Five years ago I wrote an article titled ‘Strong is the new skinny’ – the latest unrealistic ideal, to highlight the potential detrimental effects this ‘movement’ could be having to a womans psyche and health.
Essentially I felt – in what may have been a well-founded effort to encourage woman to push weights, and develop strong bodies, which I whole heartedly support – we seemed to in fact have just moved away from the ‘ideal’ body requiring stringent dieting (see catwalk models of the 90’s), to one that required strict dieting AND rigorous training methods, to achieve a level of body fat that was neither healthy nor sustainable to MOST woman. Lets not even get started on the carbohydrate/fluid depletion methods sometimes adopted pre-photoshoot to get that ripped look (often only sustained for the day of the shoot), or the photoshopping that may have transpired afterwards. Often the actual models, don’t even look like the models in the photos…
And may I add, if it was really ‘strong’ being promoted then wouldn’t we see a few of these woman amoungst the new role models?:
But it’s not strong is it, it’s just another version of flawless. Now I realise the ‘perfect’ woman’s body has been unrealistically floated out there for the masses for 100’s of years, so I am not providing some profound insight here…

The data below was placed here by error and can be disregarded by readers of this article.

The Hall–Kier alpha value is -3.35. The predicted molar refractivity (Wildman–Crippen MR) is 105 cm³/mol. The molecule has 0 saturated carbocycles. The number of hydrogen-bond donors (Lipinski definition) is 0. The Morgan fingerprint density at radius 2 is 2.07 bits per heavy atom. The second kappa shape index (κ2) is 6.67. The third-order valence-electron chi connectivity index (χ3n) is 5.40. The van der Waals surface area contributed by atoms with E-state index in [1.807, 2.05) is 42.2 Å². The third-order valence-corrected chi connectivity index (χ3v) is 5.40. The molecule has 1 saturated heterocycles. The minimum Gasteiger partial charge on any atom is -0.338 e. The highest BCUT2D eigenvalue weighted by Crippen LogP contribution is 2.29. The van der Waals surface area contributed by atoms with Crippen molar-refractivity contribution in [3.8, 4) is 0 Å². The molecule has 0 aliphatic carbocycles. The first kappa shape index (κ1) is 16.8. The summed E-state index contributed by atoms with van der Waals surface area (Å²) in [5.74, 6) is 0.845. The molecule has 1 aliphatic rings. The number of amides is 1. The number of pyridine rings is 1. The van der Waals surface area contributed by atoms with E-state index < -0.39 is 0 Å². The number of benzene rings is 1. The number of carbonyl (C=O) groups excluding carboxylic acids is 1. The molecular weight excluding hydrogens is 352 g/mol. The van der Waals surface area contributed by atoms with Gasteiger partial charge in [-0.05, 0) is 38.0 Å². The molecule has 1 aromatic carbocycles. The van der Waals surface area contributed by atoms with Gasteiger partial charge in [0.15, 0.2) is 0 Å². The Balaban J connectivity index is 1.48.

But is anyone as dumb-founded as I am at the supposed ideal female form of the last few years?
Try the following exercise to see what I mean:
- Print out images of the following ladies, then cut out the female body part listed
- Paste together to make your ‘perfect’ lady.
- Kate Upton – D-cup Breasts
- Pink – sculpted abs
- Kendall Jenner – whittled waist (or cut into the sides of Pink’s to save time…)
- Taylor Swift – chisled thighs with ‘thigh gap’
- Kim Kardshian – booty (gonna look weird on your collage, as it’s obviously meant for the back…)
The image will at this point have no arms or head, but maybe these ain’t important for our perfect gal, right?!?
You get my drift… So does this woman actually exist naturally? Because she sounds like a computer generated alien?. And from my years working as a Dietitian I found that, as a general rule (and yes there are exceptions):
- sculpted abs means naturally smaller boobs (boobs are fat after all, just check out most female athletes – 6 packs, b-cups or smaller)
- large thigh gaps negate naturally voluptuous bootys (once again due to the leanness required, and often lack of muscle)
This new perfectionism has come about in the age of instagram, where #bodytransformation #bodygoals #12weekchallenge images are bombarding our feeds, sponsored by supplement companies, fitness studios, nutrition programs, and distorted by filters and misleading angles. And despite the over-whelming access to information (scientifically based or not) we now have, I think we’re coming to realise that no amount of Cross-Fit, TRX Training, Barre workouts, Pilates, Waist Training, Paleo nutrition or Veganism will give one person the apparent ‘awesome foursome’ of Kate Upton’s boobs, Kendall Jenner’s waist, Kim Kardashian’s booty and Taylor Swift’s thighs….
Unless….there’s a bit of nip/tucking going on?